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Arch Pediatr Adolesc Med. 2005 Mar;159(3):270-7.

Violence perpetration among urban american Indian youth: can protection offset risk?

Author information

1
Center for Adolescent Nursing, School of Nursing, Department of Pediatrics, Medical School, University of Minnesota, Minneapolis 55455, USA. beari001@umn.edu

Abstract

OBJECTIVE:

To predict the likelihood of violence perpetration given various combinations of the most statistically salient risk and protective factors related to violence perpetration.

DESIGN:

Urban Indian Youth Health Survey, conducted from October 9, 1995, to March 30, 1998, consisting of 200 forced-choice items exploring values, cultural identity, relationships, decision-making skills, and health and well-being.

SETTING:

Urban schools and an after-school youth development program at an urban American Indian center.

PARTICIPANTS:

Five hundred sixty-nine urban American Indian youth enrolled in grades 3 through 12.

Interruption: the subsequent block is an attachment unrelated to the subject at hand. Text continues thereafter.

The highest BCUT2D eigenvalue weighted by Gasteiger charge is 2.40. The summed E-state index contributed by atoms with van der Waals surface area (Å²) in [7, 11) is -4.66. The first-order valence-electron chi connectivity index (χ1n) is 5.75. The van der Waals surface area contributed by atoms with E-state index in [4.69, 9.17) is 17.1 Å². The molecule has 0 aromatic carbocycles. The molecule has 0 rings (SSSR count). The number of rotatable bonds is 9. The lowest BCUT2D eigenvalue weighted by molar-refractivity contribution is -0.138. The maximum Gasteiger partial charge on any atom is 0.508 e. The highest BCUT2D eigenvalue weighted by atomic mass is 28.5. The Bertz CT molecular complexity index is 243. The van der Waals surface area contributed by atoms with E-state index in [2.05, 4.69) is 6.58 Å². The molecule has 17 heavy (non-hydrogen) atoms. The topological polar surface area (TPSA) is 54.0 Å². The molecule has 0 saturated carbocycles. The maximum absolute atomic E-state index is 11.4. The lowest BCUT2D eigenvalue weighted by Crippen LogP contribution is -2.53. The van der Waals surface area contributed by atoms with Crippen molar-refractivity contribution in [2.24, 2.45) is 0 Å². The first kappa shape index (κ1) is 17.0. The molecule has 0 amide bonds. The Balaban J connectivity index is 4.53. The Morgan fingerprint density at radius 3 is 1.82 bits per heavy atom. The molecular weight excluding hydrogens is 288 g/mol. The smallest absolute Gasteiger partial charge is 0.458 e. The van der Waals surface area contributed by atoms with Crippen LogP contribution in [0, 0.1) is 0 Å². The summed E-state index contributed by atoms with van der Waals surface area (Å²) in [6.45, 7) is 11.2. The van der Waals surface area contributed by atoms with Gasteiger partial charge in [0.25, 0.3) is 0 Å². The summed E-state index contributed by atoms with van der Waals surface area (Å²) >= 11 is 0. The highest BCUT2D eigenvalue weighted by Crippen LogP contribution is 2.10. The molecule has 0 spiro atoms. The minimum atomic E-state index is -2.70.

MAIN OUTCOME MEASURES:

Violence perpetration dichotomized in 2 ways: (1) level of violence perpetration (ie, hitting someone 1-2 times in the past year vs picking fights, hitting repeatedly, participating in group fights, or shooting or stabbing someone in the past year) and (2) having shot and/or stabbed someone during the past year.

RESULTS:

In the final multivariate models with age as a covariate, most protective against violence perpetration were connections to school (odds ratio [OR], 0.17), positive affect (OR, 0.29), and peer prosocial behavior norms against violence (OR, 0.35). School connectedness (OR, 0.01) and positive affect (OR, 0.46) were also protective against shooting and/or stabbing someone, as was parental prosocial behavior norms against violence (OR, 0.23). The strongest risk factors for violence perpetration were substance use (OR, 2.60) and suicidal thoughts/behaviors (OR, 2.71); for shooting and/or stabbing, it was substance use (OR, 5.26). The likelihood of violence perpetration increased markedly (from 10% to 85%) as the exposure to risk factors increased and protective factors decreased. For shooting or stabbing someone, the probabilities ranged from 3% (0 risks and 3 protective factors) to 64% (1 risk and 0 protective factors).

CONCLUSION:

The dramatic reduction in the likelihood of violence involvement when risk was offset with protective factors in the probability profiles suggests the utility of a dual strategy of reducing risk while boosting protection.

PMID:
15753272
DOI:
10.1001/archpedi.159.3.270
[Indexed for MEDLINE]

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